The US Senate passed the necessary, but politically senstive, bill to raise the debt of the United States to $8,985,000,000,000. The reckless spending of the US Congress has to come to an end soon as the debt is now nearly 3/4 of our annual GDP (according to the CIA Factbook) and has increased by 50% since President Bush took office.

Congress needs to follow the same rules as everybody else that runs up tons of long term debt to pay for short term items. Either get more income (raise taxes) or cut spending. If the Treasury is paying an average of 4.75% (based upon the current yield which may or may not reflect the true interest paid), the annual interest cost of carrying the current debt of $8.2 trillion is $392.8 billion. Every single year that's the amount going just to service the debt, not to pay any of it off.

The debt is unsustainable, but nothing will happen until the mood changes in Washington (or a fiscal catastrophe happens). Unfortunately, this debt glut trickles down to people who often joke that why should they balance their budgets when Congress can't? It's a good question.

15 March 2006

Oops, they did it again

H&R Block is back in the news. This time, Eliot Spitzer is suing the company over what the company calls "Express IRAs".

These accounts were created to take advantage of their customers a 2002 tax law change that allowed low income taxpayers that contributed to a retirement account to take a tax credit for the amount they contributed. H&R Block set up these accounts so that their customers could deposit their tax refunds directly into the accounts and would, therefore, get a larger refund.

This seems like a great program that could actually benefit customers. People, especially lower income people, need to save for retirement. This allows them to use money that they never had to fund these accounts. But, the Devil is in the details.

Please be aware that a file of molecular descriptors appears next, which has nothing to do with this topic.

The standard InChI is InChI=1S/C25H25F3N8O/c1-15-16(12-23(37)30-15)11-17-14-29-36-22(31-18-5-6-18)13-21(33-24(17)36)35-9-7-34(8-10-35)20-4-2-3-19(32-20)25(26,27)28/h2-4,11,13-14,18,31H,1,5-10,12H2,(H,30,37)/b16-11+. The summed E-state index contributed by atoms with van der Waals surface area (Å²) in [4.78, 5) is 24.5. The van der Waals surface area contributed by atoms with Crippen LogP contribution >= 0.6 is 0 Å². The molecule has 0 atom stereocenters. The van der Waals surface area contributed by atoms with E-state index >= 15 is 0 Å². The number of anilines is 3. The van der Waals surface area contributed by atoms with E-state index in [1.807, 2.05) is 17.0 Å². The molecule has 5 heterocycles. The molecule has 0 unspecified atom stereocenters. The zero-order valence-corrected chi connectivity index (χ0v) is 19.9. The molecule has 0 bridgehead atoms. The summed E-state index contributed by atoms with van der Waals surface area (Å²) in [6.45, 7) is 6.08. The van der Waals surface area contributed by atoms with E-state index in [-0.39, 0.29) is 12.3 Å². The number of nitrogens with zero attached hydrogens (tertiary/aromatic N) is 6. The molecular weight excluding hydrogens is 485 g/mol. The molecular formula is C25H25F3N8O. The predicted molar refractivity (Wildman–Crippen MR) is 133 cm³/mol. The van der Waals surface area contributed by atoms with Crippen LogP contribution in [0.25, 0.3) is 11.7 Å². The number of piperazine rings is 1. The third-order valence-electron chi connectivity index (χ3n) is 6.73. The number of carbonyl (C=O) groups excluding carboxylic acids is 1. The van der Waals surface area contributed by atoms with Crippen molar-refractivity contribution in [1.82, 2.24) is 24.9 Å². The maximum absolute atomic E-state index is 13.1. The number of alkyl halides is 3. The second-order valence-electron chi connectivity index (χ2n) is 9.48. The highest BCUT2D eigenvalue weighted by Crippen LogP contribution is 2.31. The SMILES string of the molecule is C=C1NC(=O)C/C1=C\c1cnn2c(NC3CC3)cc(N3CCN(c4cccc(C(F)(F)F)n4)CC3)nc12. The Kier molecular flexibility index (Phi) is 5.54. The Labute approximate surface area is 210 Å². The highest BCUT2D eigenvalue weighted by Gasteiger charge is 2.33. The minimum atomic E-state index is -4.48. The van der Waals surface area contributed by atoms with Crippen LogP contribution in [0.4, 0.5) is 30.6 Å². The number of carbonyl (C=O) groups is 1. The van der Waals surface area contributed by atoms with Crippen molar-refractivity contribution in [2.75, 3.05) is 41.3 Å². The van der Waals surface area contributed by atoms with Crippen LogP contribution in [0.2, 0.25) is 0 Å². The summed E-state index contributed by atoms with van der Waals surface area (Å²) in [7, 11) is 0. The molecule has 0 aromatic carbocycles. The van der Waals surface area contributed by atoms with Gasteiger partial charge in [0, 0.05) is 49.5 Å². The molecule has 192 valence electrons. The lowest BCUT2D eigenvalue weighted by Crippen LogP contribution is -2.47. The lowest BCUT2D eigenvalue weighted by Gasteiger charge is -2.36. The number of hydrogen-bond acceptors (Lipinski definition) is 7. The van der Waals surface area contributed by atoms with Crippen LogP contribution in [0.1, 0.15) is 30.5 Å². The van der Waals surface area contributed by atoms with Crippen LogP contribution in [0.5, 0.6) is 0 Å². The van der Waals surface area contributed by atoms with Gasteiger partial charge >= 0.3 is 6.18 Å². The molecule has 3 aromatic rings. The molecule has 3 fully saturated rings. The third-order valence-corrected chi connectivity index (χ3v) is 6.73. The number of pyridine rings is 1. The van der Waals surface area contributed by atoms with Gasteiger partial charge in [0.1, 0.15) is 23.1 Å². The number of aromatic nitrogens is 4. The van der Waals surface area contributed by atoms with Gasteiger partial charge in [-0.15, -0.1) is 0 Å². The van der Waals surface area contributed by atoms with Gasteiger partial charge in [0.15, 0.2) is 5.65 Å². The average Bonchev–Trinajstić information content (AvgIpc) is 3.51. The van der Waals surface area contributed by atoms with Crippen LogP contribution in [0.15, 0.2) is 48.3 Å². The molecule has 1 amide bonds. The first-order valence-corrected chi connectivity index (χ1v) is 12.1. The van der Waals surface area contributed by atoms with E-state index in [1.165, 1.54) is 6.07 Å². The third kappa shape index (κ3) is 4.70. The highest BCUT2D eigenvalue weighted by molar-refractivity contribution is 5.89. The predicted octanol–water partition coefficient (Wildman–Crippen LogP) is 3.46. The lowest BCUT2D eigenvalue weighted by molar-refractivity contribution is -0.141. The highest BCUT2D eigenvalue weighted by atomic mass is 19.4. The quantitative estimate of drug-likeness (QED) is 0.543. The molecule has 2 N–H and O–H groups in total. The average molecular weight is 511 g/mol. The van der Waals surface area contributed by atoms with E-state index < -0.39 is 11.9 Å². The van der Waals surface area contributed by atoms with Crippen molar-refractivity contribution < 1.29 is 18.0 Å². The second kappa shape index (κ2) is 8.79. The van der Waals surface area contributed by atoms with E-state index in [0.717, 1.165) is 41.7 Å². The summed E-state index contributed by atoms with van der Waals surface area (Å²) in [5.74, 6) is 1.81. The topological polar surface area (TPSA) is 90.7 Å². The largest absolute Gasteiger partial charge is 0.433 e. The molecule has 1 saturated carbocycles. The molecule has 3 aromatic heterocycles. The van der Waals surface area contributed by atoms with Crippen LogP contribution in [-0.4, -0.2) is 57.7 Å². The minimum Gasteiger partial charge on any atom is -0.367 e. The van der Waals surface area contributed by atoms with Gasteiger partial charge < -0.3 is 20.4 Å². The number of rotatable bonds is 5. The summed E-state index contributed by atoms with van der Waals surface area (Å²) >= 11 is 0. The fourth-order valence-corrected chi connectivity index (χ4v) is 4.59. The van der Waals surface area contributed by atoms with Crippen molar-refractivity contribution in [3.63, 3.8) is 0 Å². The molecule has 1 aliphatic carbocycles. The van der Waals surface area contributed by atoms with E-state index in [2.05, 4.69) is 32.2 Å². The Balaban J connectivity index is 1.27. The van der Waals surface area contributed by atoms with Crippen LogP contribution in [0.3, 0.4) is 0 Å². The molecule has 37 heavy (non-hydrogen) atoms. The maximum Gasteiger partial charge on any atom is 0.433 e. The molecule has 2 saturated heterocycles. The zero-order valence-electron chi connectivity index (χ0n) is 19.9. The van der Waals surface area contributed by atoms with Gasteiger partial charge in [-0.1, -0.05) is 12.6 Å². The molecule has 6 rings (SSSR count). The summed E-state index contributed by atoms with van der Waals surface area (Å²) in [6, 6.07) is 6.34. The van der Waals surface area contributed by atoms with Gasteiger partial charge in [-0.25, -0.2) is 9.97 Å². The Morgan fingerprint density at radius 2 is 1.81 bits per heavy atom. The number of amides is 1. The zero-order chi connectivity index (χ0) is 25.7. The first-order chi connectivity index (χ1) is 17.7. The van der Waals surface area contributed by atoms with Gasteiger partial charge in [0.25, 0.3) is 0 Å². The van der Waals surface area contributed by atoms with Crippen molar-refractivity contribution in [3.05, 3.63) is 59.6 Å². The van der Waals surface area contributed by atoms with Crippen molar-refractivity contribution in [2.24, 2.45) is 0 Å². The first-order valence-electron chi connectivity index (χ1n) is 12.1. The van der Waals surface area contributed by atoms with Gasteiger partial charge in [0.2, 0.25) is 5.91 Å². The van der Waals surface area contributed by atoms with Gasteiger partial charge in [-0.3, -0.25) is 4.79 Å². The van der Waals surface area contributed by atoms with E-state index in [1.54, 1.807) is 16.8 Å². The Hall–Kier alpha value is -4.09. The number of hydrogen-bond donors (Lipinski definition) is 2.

According to Mr. Spitzer, 85% of accounts paid more in fees than they earned in interest. The median account balance of $323 earned $3 per year in interest but paid $10 per year in maintenance fees, $15 to set up the account, and a $15 “re-contribution” fee (whatever that is). Customers also paid $25 if they wanted to close the account. Customers could only invest in H&R Block’s money market account, so they could not get better returns even if they wanted to.

So, these accounts paid a return that was below inflation. That meant accounts were losing purchasing power every single year. On top of that, the median account was being charged around 7.75% in annual fees ($25/$323) in order to earn 1% ($3/$323) meaning the account was slowly being drained by H&R Block.

Brilliant! H&R Block figured out how to capture customers total refunds (albeit slowly) on top of their fees! Throw in funding via Refund Anticipation Loan and these appear to be a blockbuster (for H&R Block at least).

So, in the past few weeks we’ve learned that H&R Block charges outrageous interest rates on “loans” it pushes, cheats on its own taxes, sells your tax data, and now sets up IRAs for its customers that do nothing but enrich itself.

People may say that I'm anti-H&R Block. Really, I'm anti anyone that has a fiduciary duty that repeatedly uses that duty to enrich itself at the expense of people that they know do not know any better, which is apparently what H&R Block is doing over and over again.

Friends don't let friends use H&R Block.

14 March 2006

5 Audit Red Flags

CNN Money has a list of 5 tax items that may red flag your return for audit by the IRS. Keep in mind that the IRS keeps what actually goes into the decision very secret, so this is just a guess. It's a pretty good guess based upon experience, but it can change at any time.

1. Overkill on Charitable Contributions

Aah, the prototypical "fudge" number on people's tax returns. These have been abused so long (and now in lots of more ways) that the IRS will look at any return that has a much higher percentage of charitable contributions than other taxpayers in their income bracket.

2. Self-Employed Expenses

Another oldie but goodie. People have been writing off all kinds of items as "business deductions" for so long that taking any sort of S/E expenses (especially if you have a full time job elsewhere) might as well be printed on bright red paper and have flashing lights on it. I would add abuse of the hobby loss rules to this as well.

3. Above Average Deductions